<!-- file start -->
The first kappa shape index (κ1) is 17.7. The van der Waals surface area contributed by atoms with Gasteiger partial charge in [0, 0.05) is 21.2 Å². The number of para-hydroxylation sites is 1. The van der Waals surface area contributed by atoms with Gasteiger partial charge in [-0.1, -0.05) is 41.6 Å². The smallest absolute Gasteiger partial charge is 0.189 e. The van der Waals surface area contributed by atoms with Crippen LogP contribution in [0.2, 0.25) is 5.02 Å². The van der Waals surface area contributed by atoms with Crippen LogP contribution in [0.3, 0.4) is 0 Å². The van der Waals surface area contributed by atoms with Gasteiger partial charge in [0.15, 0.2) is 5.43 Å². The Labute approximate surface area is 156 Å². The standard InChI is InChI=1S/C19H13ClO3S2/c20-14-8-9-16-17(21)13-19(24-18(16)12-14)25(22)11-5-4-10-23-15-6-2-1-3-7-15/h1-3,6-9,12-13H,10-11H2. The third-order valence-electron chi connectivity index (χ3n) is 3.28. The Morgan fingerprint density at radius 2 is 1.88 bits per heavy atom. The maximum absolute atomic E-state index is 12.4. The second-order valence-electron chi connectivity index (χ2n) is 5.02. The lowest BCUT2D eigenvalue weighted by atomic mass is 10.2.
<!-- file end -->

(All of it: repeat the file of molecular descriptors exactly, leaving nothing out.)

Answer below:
The first kappa shape index (κ1) is 17.7. The van der Waals surface area contributed by atoms with Gasteiger partial charge in [0, 0.05) is 21.2 Å². The number of para-hydroxylation sites is 1. The van der Waals surface area contributed by atoms with Gasteiger partial charge in [-0.1, -0.05) is 41.6 Å². The smallest absolute Gasteiger partial charge is 0.189 e. The van der Waals surface area contributed by atoms with Crippen LogP contribution in [0.2, 0.25) is 5.02 Å². The van der Waals surface area contributed by atoms with Crippen LogP contribution in [0.3, 0.4) is 0 Å². The van der Waals surface area contributed by atoms with Gasteiger partial charge in [0.15, 0.2) is 5.43 Å². The Labute approximate surface area is 156 Å². The standard InChI is InChI=1S/C19H13ClO3S2/c20-14-8-9-16-17(21)13-19(24-18(16)12-14)25(22)11-5-4-10-23-15-6-2-1-3-7-15/h1-3,6-9,12-13H,10-11H2. The third-order valence-electron chi connectivity index (χ3n) is 3.28. The Morgan fingerprint density at radius 2 is 1.88 bits per heavy atom. The maximum absolute atomic E-state index is 12.4. The second-order valence-electron chi connectivity index (χ2n) is 5.02. The lowest BCUT2D eigenvalue weighted by atomic mass is 10.2.